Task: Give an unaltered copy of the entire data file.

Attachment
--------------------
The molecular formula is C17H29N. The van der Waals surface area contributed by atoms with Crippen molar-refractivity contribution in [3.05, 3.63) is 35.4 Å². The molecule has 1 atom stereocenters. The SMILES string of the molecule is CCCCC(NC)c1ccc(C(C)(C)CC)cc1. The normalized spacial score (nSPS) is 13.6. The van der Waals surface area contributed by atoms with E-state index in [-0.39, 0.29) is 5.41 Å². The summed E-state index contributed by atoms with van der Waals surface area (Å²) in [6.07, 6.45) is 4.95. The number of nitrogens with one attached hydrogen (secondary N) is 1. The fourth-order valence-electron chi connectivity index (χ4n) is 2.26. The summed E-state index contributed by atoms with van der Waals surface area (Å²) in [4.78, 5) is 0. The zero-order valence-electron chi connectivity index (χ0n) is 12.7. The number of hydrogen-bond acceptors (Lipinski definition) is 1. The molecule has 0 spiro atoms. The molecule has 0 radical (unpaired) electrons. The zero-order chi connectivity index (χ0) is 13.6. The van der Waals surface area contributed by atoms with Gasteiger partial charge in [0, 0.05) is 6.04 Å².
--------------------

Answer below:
The molecular formula is C17H29N. The van der Waals surface area contributed by atoms with Crippen molar-refractivity contribution in [3.05, 3.63) is 35.4 Å². The molecule has 1 atom stereocenters. The SMILES string of the molecule is CCCCC(NC)c1ccc(C(C)(C)CC)cc1. The normalized spacial score (nSPS) is 13.6. The van der Waals surface area contributed by atoms with E-state index in [-0.39, 0.29) is 5.41 Å². The summed E-state index contributed by atoms with van der Waals surface area (Å²) in [6.07, 6.45) is 4.95. The number of nitrogens with one attached hydrogen (secondary N) is 1. The fourth-order valence-electron chi connectivity index (χ4n) is 2.26. The summed E-state index contributed by atoms with van der Waals surface area (Å²) in [4.78, 5) is 0. The zero-order valence-electron chi connectivity index (χ0n) is 12.7. The number of hydrogen-bond acceptors (Lipinski definition) is 1. The molecule has 0 spiro atoms. The molecule has 0 radical (unpaired) electrons. The zero-order chi connectivity index (χ0) is 13.6. The van der Waals surface area contributed by atoms with Gasteiger partial charge in [0, 0.05) is 6.04 Å².